(A rendering of its Knitting Mill Creek boardwalk.)

By Jim Roberts


The Elizabeth River Project has spent 30 years transforming its namesake waterway.

Now it’s preparing to transform Norfolk’s North Colley business corridor and adjacent Knitting Mill Creek.

The environmental nonprofit, which recently outgrew its Portsmouth headquarters, bought the parcel of land at 4610 Colley Ave. in Norfolk and will move there in 2023. (For reference: The spot is five blocks south of Elation Brewing Company.)

The original plan was to restore the native wetlands and redevelop the cinder block building previously occupied by the American Legion. 

Then the brainstorming began.

Sam Bowling, an architect and project manager at Work Program Architects in Norfolk, watched first-hand as ERP and its board of directors collaborated with the city government, academia, nearby civic leagues and other stakeholders.

“Those initial meetings transitioned from: ‘Hey, let’s renovate and repaint this whole building,’” Bowling said, “to: ‘We’re going to be building a flagship of sustainability and resilience on this really iconic site.’”

The plan now includes a three-story, 6,500 square foot “resilience laboratory” that will also serve as ERP’s new headquarters and an educational space.

“We wanted to deliberately ‘hold’ that corner,” Bowling said, “and make an urban gesture and acknowledge that we see Colley Avenue as this up-and-coming, rich vein of culture—specifically, culture that is coalescing around this kind of eco-mindedness. … So this is maybe the capstone or the anchor to that whole corridor.”



The living shoreline will feature a research dock and a circular, see-through boardwalk over Knitting Mill Creek.

“You’ll be able to look through it, and it’ll let light through,” Bowling said. “It serves the purpose of helping to make sure the full line of plants—the ecosystems down there—aren’t as heavily impacted, but also you can physically look down past your feet and see directly into this zone.”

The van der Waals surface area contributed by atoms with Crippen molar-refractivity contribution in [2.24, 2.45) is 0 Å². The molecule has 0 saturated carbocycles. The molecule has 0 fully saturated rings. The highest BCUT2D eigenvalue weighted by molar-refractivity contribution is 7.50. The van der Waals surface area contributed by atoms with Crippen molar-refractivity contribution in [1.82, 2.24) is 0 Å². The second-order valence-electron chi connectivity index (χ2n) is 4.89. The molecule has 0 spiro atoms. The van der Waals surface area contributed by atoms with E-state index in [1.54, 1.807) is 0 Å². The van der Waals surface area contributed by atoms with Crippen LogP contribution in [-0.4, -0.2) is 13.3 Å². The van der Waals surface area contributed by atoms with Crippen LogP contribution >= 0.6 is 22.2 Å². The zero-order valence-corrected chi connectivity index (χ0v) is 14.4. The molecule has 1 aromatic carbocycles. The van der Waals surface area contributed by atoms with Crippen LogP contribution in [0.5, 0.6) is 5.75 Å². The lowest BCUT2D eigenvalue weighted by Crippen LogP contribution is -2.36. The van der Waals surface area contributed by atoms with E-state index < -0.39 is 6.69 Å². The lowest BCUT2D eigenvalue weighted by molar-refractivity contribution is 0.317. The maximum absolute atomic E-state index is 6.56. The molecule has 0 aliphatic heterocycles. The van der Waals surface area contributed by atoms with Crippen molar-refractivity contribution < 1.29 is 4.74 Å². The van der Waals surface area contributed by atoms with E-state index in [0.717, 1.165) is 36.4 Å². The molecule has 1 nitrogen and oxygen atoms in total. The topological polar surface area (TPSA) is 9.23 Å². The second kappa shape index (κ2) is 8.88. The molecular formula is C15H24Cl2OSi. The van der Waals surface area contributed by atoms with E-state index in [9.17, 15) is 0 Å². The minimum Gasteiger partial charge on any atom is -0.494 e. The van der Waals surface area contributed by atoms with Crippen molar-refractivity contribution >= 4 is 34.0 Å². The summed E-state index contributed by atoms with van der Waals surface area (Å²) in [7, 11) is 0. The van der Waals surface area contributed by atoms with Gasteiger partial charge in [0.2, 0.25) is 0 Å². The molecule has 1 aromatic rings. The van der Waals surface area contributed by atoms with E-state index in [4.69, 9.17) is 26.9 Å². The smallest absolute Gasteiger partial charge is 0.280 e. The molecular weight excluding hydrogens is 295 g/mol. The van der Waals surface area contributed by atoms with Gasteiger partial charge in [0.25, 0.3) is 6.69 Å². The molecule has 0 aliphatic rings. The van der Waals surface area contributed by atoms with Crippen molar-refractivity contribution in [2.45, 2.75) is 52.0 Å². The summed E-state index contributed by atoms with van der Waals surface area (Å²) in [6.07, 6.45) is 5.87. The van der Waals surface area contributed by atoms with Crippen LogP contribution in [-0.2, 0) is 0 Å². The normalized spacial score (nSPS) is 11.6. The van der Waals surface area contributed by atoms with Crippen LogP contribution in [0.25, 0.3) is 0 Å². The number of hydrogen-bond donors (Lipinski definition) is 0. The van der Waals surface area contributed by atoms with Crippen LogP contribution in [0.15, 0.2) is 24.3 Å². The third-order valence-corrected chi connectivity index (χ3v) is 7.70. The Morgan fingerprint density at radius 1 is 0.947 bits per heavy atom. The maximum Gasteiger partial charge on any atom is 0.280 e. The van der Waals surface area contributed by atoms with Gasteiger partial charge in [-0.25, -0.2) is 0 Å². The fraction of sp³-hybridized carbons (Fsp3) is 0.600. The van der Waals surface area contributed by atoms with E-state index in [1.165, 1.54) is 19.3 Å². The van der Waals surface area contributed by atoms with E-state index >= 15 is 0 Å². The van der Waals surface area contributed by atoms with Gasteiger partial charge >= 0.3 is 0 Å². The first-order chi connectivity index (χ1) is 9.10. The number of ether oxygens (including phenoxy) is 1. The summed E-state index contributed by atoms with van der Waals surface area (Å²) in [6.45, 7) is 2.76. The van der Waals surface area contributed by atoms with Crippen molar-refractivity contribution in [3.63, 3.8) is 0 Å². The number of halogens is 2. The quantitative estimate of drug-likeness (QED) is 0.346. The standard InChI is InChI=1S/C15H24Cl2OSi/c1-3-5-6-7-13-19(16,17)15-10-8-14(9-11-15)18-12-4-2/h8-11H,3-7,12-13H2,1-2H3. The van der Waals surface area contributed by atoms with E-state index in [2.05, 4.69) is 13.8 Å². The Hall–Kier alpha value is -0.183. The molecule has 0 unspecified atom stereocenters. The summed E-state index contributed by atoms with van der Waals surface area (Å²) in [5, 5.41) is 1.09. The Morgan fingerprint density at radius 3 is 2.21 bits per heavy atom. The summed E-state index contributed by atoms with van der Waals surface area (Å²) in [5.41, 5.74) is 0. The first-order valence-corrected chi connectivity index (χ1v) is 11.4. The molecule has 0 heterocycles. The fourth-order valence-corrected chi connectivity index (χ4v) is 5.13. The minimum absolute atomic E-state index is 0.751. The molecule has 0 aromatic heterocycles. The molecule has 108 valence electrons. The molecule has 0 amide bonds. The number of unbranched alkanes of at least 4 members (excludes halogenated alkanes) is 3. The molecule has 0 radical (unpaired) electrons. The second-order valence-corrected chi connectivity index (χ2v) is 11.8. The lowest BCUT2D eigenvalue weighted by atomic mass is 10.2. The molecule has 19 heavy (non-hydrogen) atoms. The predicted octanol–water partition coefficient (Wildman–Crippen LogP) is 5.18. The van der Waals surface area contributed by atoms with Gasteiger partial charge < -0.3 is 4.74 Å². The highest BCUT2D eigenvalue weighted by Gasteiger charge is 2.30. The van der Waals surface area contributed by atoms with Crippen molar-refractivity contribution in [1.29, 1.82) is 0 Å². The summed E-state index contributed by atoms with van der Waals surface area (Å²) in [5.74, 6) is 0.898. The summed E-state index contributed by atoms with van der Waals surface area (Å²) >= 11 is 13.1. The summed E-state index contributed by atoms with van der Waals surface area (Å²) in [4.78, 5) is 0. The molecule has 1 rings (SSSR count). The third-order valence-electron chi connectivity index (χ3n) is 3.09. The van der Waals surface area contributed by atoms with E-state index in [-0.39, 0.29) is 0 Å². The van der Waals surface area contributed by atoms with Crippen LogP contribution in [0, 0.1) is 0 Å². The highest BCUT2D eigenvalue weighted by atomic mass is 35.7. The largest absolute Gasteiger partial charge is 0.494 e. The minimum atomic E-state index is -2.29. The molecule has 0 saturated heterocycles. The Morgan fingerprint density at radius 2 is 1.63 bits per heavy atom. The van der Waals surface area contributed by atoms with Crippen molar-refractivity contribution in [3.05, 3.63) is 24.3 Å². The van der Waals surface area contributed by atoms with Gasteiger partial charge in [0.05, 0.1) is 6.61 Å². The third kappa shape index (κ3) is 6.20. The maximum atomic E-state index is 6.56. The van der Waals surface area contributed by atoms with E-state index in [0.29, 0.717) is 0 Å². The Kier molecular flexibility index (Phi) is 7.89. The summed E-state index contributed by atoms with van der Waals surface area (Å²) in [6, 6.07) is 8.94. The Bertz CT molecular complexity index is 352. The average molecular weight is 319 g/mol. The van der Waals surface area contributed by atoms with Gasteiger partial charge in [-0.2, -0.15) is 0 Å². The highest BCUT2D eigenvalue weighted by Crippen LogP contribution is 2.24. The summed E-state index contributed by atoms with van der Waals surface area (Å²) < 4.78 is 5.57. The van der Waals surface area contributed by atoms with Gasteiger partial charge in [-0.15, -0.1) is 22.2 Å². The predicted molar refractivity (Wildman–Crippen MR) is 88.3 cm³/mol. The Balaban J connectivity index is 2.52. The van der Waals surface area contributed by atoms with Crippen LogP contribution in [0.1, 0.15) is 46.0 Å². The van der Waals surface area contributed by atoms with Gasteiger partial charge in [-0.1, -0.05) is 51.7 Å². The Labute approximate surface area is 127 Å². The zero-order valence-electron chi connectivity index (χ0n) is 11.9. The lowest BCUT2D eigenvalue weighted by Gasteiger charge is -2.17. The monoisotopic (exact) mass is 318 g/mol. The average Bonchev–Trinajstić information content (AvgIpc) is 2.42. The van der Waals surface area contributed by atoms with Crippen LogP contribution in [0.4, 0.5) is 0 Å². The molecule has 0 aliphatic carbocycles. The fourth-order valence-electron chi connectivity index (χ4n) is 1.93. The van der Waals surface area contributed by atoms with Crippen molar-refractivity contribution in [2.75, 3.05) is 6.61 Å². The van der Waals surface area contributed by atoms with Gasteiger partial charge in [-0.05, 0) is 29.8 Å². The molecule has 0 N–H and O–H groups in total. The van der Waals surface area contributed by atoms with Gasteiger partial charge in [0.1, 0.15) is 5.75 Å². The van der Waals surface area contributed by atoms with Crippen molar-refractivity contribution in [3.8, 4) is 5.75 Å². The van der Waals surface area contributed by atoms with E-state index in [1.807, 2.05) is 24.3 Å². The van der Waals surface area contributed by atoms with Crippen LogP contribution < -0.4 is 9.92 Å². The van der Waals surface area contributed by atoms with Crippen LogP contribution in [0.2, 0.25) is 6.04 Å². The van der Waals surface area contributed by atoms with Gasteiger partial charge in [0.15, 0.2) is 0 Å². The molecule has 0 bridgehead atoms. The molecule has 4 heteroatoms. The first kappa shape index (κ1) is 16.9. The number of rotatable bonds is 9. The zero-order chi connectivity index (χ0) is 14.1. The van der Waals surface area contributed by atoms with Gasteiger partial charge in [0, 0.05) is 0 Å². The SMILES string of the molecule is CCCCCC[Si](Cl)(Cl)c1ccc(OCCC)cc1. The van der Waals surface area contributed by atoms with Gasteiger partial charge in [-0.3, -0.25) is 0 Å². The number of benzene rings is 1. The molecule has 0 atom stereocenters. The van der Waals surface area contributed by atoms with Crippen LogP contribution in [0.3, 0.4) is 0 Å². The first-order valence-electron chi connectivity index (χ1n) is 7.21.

Bowling said working with ERP has been “wildly inspiring.”

“It was a dream project that I haven’t really had the experience of doing before,” he said. “It was a lot of new systems to learn about and a lot of best practices that, as architects, you’ve always known about … and finally getting a client say we want to do all of it.”

The construction project coincides with ERP’s first rebrand since it was founded 30 years ago.

Davis Ad Agency in Virginia Beach led the effort, developing a marketing campaign around a simple call to action: “Do Something Beautiful.”

Davis also reimagined ERP’s brown pelican logo. (The once endangered water bird is synonymous with the health of the Elizabeth River—so much so that ERP released three rehabilitated pelicans at its Colley Avenue ground-breaking in May.)

The new logo is a monochrome silhouette of a pelican whose wings look like an outstretched hand.

Todd Aftel, the creative director at Davis who designed the logo, said he was inspired by ripples of water while on a photo shoot on the Elizabeth River.

“It was just one of those a ha moments, really,” he said. “It was just like, ‘Let’s see if this works.’ And it came together. … It was pretty much to show the relationship between nature and people—hands on the river, being able to be involved. Together, they create something beautiful.”

Aftel said he’s proud to have created the logo and to see it starting to pop up all over Hampton Roads, but he’s more excited about the results of the overall campaign.

“We have 700 new members we’re trying to get,” he said. “I think that’s really the rewarding aspect of it—knowing that it’s making a difference, it’s connecting with people, and we’re doing our job right.”

Marjorie Mayfield Jackson, ERP’s founder and executive director, is in a similar state of mind: proud of the work the organization has done—and continues to do—but concerned that it’s “a bit too much under the radar.”

“We just need to get to a new level of visibility and participation,” she said.

“We just completed the silent phase of our biggest capital campaign ever,” she added. “With it, we ought to take full advantage of all these big investments and new infrastructure. The possibility for a much larger presence and engagement … it’s just all part of a whole new phase—a new day.”

It may be a challenge, but Jackson is used to it.

“When we first got started,” she said, “people said the river was dead. It was kind of a joke to talk about cleaning it up. There was great skepticism. Today, we don’t hear that. I think we just need a better vehicle for people to get on board. They’re ready to get on board. They see the dolphins and the otters and the sea horses. It’s a great feeling to know that your home river is coming back to life.”

For more information about the Elizabeth River Project, visit elizabethriver.org or search for ERP on Facebook, Instagram and YouTube.




How To Help

The Elizabeth River Project is offering annual memberships for $35 until the end of August, which it is promoting as “Do Something Beautiful Month.”

In addition to helping fund ERP’s restoration efforts, new members will get a “Do Something Beautiful” T-shirt and window decal, discount pricing on ERP programs and events, newsletters and project updates, and other benefits.

There are numerous other ways to get engaged with ERP, including the River Star Home program, which currently has more than 6,500 participants.

To sign up, visit elizabethriver.org and click on “Get Involved.”